Swanson's Hawk: Generally seen soaring or hunting near the edge of grassland areas, especially on routes # 2 & 3.
Ferruginous Hawk: Most of Manitoba’s nesting pairs occur in or near large open grasslands in this area. Never approach or linger near a nest as pairs with eggs have been known to abandon their nest.
Gray Partridge: Widespread along routes # 1 & 2 but can be difficult to spot. Check edges of fields and roadsides. Often found in agricultural areas near farmsteads or tree strips.
Sharp-tailed Grouse: Check near grasslands or brushy idle patches on routes 2 & 3, especially west of Lyleton. Can be observed on dancing grounds or “leks” in early morning from April through early June.
Ring-necked Pheasant: Most reliable spots for this SW Manitoba specialty is the Mallaher WMA west of Melita (route #3), or the Lyleton shelterbelts and near the Pierson WMA on route # 2.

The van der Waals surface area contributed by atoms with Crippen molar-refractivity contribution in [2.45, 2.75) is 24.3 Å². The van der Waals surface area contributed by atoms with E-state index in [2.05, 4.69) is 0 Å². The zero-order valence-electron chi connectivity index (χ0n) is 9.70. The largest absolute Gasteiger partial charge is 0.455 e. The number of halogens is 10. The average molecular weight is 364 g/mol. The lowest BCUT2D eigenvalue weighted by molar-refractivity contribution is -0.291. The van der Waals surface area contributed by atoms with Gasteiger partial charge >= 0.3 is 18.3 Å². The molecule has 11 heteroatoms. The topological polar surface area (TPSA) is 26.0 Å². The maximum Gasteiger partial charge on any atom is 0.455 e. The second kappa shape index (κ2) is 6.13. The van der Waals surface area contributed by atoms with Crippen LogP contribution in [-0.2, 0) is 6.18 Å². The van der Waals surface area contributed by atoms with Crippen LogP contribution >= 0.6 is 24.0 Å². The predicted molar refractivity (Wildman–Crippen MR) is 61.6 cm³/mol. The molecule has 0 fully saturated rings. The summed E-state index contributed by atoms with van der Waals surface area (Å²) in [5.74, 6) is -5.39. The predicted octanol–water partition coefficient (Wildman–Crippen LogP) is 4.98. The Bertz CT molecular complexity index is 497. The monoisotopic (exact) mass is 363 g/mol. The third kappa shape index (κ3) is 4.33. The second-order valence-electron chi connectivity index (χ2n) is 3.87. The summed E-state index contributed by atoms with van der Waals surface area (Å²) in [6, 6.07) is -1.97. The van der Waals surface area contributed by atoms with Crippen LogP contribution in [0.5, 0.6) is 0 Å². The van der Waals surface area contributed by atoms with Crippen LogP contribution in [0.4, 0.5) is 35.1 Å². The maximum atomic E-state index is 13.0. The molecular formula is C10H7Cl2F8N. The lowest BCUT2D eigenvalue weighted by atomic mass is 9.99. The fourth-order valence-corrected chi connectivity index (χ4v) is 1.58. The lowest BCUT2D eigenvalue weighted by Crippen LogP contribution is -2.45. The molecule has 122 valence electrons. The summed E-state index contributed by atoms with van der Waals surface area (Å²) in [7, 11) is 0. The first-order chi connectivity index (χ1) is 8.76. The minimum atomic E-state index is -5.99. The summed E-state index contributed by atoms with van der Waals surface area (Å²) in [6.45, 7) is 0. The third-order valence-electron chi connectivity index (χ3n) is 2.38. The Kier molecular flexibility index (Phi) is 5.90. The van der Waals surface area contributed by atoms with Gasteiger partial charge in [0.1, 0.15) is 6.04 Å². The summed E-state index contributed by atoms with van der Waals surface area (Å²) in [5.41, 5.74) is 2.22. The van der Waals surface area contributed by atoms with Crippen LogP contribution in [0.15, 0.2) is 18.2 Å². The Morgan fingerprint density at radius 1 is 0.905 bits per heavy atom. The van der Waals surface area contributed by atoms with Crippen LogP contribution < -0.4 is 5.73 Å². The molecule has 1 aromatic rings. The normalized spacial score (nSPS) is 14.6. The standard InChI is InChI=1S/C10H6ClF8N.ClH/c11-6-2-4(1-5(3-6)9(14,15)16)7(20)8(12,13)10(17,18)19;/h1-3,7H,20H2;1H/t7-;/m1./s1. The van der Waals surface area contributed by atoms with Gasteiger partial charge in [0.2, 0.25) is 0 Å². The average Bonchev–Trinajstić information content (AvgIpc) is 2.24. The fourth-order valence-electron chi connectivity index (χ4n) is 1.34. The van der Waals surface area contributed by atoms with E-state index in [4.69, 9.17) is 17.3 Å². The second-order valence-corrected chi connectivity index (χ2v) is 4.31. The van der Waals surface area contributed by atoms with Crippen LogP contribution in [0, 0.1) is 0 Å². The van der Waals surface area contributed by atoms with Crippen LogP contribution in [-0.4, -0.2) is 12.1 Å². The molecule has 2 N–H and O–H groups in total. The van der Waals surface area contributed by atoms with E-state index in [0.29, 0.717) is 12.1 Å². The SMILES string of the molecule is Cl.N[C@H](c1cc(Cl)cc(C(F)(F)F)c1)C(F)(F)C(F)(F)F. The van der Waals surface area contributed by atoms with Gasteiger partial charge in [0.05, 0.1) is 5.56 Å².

Upland Sandpiper: Often seen on fence posts or on the ground in large grassland areas throughout.
Marbled Godwit: Found in large grassland areas, especially near wetland or lowland areas. Listen for their noisy calls or scan pastures especially along route # 1, in the Poverty Plains, or west of Lyleton.
Black-billed Cuckoo: Usually found in shrubby underbrush near creeks or rivers along routes # 1 & 2, or near the Lauder Sandhills on route # 3. Numbers vary considerably from year to year.
Snowy Owl: Found in open areas and only in winter. Often seen perched on elevated knolls, a lone tree, utility pole, or fence posts near these open areas.
Burrowing Owl: Formerly in open, well-grazed pastures, but extremely rare in recent years.
Willow Flycatcher: In shrubby creek crossings or along shrubby slopes or ravines along routes # 1 & 2.
Says Phoebe: Generally near abandoned yards or abandoned buildings. Check near vacant buildings in Lyleton, Coulter or Broomhill.